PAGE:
What caused the shortages and stops them from being overcome in this way is the fact that the necessary rise in prices is illegal. It is against the law. According to a Bloomberg news release of November 9, 2012, “New Jersey law defines price gouging as an `excessive price increase,’ or of 10 percent or more, during a declared state of emergency.” The same news article also reports that “New York law prohibits selling goods or services for an ‘unconscionably excessive price’ during `abnormal disruption of the market.’”
Thus State laws are what make it impossible for the market immediately to put an end to the shortages. It is these State laws that allowed the shortages to come into existence in the first place, by prohibiting the immediate rise in prices that would have prevented them, and that then make the shortages persist.
The same State laws make it impossible for the market speedily to restore supplies to their normal level, which would serve quickly to bring down prices from their abnormal heights.
If prices were allowed to be “unconscionably” high, it would be possible to bring in vital supplies that are more costly. For example, gasoline from more remote refineries. At prices of $10 to $20 per gallon, it would pay for tanker trucks to bring in gasoline from several hundred miles away. This would serve to spread the loss of supplies caused by the hurricane over a much wider area, with a corresponding reduction in the severity of loss experienced in the area of the hurricane’s path.
The price of gasoline would rise in the areas from which the additional supplies came. That rise in price would pull in replacement supplies to those areas from still more remote regions. Thus, for example, while refineries in Pittsburgh and Cleveland were helping to supply New York and New Jersey, other refineries in the Chicago and Detroit areas would be helping to resupply Cleveland and Pittsburgh. The effect would be that the loss of supplies of gasoline in the New York metropolitan and New Jersey shore areas would be spread across much of the country, thereby resulting in a substantially reduced percentage of loss in the New York/New Jersey areas. Instead of those areas experiencing the effects of a 50 or 75 percent reduction in supply, a much broader area would experience the effects of perhaps only a 5 or 10 percent reduction in supply. The rise in price of gasoline would quickly diminish, reflecting this greatly reduced percentage of loss of supply.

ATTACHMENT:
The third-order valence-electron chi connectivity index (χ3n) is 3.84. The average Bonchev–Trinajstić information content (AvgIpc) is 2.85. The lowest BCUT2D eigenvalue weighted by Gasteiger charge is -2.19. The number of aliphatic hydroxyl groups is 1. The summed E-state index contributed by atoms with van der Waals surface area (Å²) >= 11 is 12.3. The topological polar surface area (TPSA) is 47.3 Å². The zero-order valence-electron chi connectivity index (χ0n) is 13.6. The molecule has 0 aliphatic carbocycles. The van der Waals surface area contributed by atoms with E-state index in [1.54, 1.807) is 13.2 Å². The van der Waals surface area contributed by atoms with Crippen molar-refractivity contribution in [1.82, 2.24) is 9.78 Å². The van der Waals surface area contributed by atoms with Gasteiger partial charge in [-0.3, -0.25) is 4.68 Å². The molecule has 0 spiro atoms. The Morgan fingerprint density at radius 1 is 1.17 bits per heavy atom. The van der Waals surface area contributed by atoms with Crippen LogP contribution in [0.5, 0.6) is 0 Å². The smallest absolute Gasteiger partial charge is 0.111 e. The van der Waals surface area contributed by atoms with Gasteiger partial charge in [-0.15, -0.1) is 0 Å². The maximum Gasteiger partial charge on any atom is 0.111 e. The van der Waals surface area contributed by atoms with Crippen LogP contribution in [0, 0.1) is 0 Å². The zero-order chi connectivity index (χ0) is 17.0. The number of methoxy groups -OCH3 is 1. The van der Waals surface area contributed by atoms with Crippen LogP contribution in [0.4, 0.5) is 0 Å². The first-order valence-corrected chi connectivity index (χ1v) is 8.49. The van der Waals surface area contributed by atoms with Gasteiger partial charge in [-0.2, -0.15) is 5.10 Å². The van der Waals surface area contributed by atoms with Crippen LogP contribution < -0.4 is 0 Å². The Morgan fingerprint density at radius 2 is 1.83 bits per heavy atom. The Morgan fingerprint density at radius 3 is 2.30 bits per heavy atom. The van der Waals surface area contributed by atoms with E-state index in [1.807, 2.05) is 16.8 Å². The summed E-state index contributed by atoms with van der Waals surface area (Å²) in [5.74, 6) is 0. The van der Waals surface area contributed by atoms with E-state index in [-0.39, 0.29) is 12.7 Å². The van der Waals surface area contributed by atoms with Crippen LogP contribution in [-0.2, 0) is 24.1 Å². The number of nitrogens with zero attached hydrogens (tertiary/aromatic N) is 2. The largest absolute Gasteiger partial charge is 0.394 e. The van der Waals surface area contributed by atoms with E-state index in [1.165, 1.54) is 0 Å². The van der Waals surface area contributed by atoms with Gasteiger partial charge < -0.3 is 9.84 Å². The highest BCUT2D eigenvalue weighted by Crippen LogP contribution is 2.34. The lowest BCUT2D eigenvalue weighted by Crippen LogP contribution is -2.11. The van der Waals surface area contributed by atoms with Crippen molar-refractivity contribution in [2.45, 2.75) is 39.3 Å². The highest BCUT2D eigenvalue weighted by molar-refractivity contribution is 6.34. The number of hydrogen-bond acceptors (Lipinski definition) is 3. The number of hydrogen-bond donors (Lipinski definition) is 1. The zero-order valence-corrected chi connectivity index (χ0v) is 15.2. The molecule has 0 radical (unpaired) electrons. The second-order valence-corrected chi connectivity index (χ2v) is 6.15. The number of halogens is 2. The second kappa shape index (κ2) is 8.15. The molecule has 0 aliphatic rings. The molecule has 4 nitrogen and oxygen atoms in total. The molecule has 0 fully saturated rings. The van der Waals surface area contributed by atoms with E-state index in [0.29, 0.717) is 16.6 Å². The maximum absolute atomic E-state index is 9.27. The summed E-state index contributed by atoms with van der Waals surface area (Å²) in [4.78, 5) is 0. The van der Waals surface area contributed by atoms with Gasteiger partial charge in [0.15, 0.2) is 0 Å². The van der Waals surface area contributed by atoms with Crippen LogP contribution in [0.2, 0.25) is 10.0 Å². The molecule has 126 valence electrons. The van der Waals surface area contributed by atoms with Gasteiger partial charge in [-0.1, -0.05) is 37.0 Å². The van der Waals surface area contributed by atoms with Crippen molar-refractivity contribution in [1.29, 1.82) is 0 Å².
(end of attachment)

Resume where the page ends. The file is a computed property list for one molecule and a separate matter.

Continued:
The “unconscionable” rise in the retail price of gasoline that made it possible for the gas stations to pay higher prices to their wholesalers and distributors bringing in gasoline from remote refineries, would also cover the high costs of speedy repairs, such as entailed in round-the-clock repair work, using extra crews, and paying premium wage rates. Thus, in the absence of the price controls, in very short order New York/New Jersey area refineries, terminals, and docks would be repaired, and the gas stations now closed would reopen. This would serve to achieve a full restoration of supplies, along with a return of the gasoline distribution system to normal. These results would quickly bring gasoline prices down to their normal level.